On Oct. 1, UCLA’s James Bridges Theater (website) will be screening Henri-Georges Clouzot’s (right) modernized version of Manon (1949) at 5 p.m., and, at 7:30 p.m., Marina Zenovich’s now much-discussed documentary Roman Polanski: Wanted and Desired (2008), about the circus surrounding the legal (and at times apparently illegal) maneuverings throughout Roman Polanski’s trial for having sex with a minor in the late 1970s. Admission is free.
I’m assuming that Wanted and Desired will be packed. So, be ready to stand in line. Also, it should be noted that one of the prosecutors in the case, David Wells, has just recently recanted the story he told Zenovich, which revealed unethical behavior on the part of the judge assigned to Polanski’s case. Wells now says that he lied.
I’m also assuming that Manon will not be packed. That’s too bad, as it’s supposed to be a solid crime drama. It was on TV 5 a few weeks ago, but unfortunately I missed it. Serge Reggiani (the hero in Jacques Becker’s beautiful Casque d’or) and Cécile Aubry (Tyrone Power’s leading lady in The Black Rose) star as, respectively, a French Resistance activist and a former Nazi collaborator about to be lynched by angry mob. They hook up, and as a result all sorts of romantic, sexual, and psychological problems ensue. Michel Auclair is also in the cast.
The James Bridges will be screening the UCLA Film and Television Archive’s rare 35mm print of Manon.
The Roman Polanski: Wanted and Desired info below is from the James Bridges Theater’s website:
What happens when one of the world’s most famous directors gets trapped inside one of his own movies?
Thirty years ago, Roman Polanski was convicted of unlawful sexual intercourse with a minor. After serving 42 days in prison, he fled the US and has never returned.
Roman Polanski: Wanted and Desired reopens this complex and controversial case and challenges many of the myths which have built up around it. Drawing on interviews with many of the key players, the film raises major questions about the workings of the US legal system and the media. It also examines the role of the judge, Judge Laurence Rittenband — a man who was determined to cut Polanski down to size.
In the film, many of the main participants admit that the Polanski case was disastrously mishandled. Roger Gunson, the Assistant DA who led the original prosecution reveals his personal doubts about Judge Rittenband’s conduct. Gunson admits he is not surprised that Polanski fled under “those circumstances.”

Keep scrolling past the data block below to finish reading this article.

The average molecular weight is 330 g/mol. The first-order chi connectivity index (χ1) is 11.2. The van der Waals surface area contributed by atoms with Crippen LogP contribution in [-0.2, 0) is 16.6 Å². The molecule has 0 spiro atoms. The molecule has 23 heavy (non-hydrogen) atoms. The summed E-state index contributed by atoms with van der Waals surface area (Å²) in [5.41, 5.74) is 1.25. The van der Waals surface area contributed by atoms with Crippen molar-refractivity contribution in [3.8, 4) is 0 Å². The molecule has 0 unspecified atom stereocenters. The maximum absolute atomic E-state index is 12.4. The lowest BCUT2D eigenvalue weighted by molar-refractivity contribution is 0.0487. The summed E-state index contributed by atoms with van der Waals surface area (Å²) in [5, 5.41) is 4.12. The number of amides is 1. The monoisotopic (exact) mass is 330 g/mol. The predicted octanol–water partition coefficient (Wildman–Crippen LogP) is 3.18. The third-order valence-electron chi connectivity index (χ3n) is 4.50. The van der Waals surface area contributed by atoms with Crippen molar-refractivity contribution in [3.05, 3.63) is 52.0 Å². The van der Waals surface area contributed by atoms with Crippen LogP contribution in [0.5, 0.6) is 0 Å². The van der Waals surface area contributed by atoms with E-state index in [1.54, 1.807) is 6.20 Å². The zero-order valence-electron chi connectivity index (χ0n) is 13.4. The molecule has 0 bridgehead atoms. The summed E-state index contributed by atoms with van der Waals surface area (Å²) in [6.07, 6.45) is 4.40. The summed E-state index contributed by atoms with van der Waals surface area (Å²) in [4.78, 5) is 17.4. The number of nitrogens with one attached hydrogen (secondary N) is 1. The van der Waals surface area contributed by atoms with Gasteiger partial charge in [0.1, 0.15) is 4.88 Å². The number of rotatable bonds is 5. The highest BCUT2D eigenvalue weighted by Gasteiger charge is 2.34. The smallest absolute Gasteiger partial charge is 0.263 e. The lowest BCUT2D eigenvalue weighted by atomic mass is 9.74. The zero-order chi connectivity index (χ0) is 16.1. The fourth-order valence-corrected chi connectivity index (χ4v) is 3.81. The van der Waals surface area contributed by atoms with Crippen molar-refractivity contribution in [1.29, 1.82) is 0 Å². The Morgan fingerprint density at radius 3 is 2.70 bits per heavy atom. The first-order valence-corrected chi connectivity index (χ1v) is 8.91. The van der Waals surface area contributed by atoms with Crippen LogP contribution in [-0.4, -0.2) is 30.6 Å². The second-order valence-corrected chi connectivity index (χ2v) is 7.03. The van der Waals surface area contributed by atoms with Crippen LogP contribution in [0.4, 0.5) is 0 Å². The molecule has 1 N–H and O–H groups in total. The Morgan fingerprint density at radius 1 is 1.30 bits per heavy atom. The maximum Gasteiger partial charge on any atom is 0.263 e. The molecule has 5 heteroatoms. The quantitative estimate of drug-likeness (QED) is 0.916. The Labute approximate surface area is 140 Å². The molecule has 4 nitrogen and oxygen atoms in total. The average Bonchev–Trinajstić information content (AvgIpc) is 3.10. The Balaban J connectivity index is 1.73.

Polanski’s attorney Douglas Dalton breaks his 30 year silence to reveal the extraordinary backstage manoeuvres during the case which eventually led Polanski to flee. We also hear from the woman at the center of the case, Samantha Geimer, who now wishes her mother had never called the police in the first place. Thirty years on, the Polanski case still stirs strong emotions. Roman Polanski: Wanted and Desired is the untold story of what really happened.
Directions and parking (be aware that parking at UCLA ain’t cheap):
- From Hilgard Ave. enter the east side of campus at Wyton Dr.
- Make and immediate right turn onto Charles E. Young Dr. East and signs will direct you to Parking Structure 3.
- From the ground level of Structure 3, enter the underpass (or from the street level cross Charles E. Young Dr. North and proceed down steps) and walk straight alongside Melnitz and Macgowan Halls.
- Turn left at the plaza and proceed to the courtyard of theaters.
‘Memories of a Mexican,’ ‘Tapestries of Hope’ Screenings: The Mexican Revolution & the Power of Virgin Blood
According to the Million Dollar Theater site, the screening of Memories of a Mexican (1950) at 7 p.m. on Thursday, Nov. 20, “will showcase the historic documentary feature” about the Mexican Revolution, which consists of pioneer Mexican filmmaker Salvador Toscano’s original film material – shot in the 1910s and featuring the likes of Pancho Villa and others – “edited into a narrative” by his daughter Carmen Toscano.
The Million Dollar Theatre is located in downtown Los Angeles. Click on the poster above for more detailed information about the film’ screening schedule.
Freshwater Haven, a non-profit organization dedicated to addressing the dramatic social change that is required to stop the physical, sexual and emotional abuse of women, announced today it’s production, Tapestries of Hope, will be shown at an exclusive screening on Sunday, October 18, 2009 in New York City. This special event will be followed by screenings at the United States Department of State and in the Capitol Visitors Center Theater 10/20/09.
Tapestries of Hope is an astounding story told through the eyes of filmmaker Michealene Cristini Risley. The film captures her sojourn to Africa as she investigated the longstanding myths surrounding the power of virgin blood, including its ability to cure HIV/AIDS.